Successful treatment of CMDs relies on the ability of therapeutic agents to act in cellular compartments where damage and inflammatory processes are occurring. CMDs are characterized by loss of ECM proteins that provide support and protection from the shearing forces of muscle contraction, thus resulting in chronic inflammation, fibrotic changes and a progressive loss of muscle function. Current treatments focusing on relieving the immediate symptoms of the inflammatory processes do little to stem the tide of disease progression and alternatives that slow or stop damage to muscles through replacement of critical extracellular matrix proteins are needed.
The primary challenge in the therapeutic application of stem cells for hereditary muscle disorders, particularly CMD, is the inefficient recruitment of therapeutic cells to the damaged muscles. Directed cell migration is a tightly regulated process, critical for numerous biological processes including proper tissue development, wound healing, and protection against invading pathogens. The precise mechanisms responsible for stem cell migration to skeletal muscles in normal and pathological conditions are still largely unknown but recent studies suggested that chemokines are important actors in skeletal muscle regeneration . It was shown that experimentally injured skeletal muscles and dystrophic muscles of mdx mice are characterized by an inflammatory “molecular signature” in which CC and CXC chemokines are prominent .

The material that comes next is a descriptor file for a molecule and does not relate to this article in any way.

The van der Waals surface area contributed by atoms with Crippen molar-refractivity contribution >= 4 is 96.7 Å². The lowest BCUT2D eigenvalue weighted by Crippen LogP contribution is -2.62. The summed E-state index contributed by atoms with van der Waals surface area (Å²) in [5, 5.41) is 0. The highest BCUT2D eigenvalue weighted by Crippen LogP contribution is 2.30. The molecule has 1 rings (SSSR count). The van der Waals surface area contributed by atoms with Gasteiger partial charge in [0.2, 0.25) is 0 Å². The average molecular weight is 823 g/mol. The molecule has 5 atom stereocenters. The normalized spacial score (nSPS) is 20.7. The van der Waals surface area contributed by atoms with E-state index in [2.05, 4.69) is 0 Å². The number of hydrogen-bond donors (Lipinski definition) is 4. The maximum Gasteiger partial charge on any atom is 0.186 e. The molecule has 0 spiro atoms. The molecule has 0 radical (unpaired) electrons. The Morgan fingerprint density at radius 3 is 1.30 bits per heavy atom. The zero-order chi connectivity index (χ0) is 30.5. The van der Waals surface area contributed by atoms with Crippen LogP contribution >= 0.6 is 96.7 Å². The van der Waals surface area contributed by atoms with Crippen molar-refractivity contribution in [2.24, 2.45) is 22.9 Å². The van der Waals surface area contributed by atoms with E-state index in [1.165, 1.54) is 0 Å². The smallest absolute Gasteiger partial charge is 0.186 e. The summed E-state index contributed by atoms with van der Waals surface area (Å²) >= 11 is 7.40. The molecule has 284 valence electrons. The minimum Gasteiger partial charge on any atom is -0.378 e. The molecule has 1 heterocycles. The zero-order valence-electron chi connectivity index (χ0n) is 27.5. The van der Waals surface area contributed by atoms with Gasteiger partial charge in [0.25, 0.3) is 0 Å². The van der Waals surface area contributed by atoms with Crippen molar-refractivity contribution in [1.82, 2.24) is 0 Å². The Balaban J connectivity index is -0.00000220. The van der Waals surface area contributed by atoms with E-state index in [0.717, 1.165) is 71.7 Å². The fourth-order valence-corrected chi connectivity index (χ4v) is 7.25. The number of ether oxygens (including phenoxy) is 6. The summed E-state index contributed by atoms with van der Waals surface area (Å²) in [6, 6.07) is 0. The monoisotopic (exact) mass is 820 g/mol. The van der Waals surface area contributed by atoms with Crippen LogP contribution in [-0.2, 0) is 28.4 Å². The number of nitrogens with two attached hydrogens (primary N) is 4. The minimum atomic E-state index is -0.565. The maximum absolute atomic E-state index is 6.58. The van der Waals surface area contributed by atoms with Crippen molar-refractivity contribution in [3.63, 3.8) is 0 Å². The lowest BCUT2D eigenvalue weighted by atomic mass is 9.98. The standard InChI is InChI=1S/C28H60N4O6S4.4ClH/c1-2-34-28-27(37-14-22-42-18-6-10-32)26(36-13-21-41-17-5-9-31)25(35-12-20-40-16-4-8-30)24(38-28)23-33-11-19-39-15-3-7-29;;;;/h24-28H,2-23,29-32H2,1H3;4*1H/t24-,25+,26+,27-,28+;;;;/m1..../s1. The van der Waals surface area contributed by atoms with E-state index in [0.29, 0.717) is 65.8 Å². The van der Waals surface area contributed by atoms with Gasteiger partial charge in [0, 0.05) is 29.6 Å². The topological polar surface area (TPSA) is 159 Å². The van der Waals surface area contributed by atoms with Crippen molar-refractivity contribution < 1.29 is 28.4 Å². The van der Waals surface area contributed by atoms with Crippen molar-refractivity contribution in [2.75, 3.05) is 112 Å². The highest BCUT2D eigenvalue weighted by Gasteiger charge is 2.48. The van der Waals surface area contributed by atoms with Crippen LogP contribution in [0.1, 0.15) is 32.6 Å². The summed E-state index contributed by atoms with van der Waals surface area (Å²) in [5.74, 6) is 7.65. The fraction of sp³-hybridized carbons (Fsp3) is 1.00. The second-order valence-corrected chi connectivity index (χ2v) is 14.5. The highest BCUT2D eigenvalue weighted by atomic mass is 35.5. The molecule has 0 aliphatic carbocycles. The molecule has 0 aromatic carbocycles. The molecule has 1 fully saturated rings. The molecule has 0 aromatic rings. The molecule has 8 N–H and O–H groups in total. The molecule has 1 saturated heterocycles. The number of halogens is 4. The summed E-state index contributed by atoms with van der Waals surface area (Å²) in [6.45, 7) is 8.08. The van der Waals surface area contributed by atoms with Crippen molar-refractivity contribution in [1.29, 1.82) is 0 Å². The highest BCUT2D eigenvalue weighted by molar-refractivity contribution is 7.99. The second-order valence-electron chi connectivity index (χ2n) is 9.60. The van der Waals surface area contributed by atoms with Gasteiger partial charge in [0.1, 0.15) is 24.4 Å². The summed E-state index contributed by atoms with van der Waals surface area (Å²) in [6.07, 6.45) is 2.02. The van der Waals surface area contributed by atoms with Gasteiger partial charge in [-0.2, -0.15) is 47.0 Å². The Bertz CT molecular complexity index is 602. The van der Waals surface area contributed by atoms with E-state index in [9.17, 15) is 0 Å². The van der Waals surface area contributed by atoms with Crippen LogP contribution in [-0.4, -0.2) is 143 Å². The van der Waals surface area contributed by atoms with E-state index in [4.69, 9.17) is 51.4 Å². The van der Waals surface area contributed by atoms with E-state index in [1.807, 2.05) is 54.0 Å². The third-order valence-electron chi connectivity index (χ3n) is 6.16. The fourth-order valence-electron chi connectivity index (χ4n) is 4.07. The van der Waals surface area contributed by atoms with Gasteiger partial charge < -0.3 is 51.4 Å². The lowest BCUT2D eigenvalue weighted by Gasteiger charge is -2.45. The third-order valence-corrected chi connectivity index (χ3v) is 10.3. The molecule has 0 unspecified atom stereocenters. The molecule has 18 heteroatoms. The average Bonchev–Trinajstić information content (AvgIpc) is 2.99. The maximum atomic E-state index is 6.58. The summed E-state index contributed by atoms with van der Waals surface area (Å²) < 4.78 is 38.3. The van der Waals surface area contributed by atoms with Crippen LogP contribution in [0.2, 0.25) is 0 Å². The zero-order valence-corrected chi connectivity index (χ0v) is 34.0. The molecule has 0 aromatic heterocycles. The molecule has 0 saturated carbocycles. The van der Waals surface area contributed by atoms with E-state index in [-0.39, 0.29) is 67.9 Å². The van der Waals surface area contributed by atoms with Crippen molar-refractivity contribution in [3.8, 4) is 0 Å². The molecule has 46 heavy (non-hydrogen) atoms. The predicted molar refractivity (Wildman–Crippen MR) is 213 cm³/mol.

The understanding of the mechanisms regulating recruitment of systemically transplanted stem cells is crucial to the success of any clinical strategy. To date no sufficient data is available regarding chemokine expression in CMD-affected muscles. To broaden our knowledge, here we reported a detailed study of the chemotactic signatures in muscle tissues of CMD-affected patients and CMD animal models by employing proteome profile screens.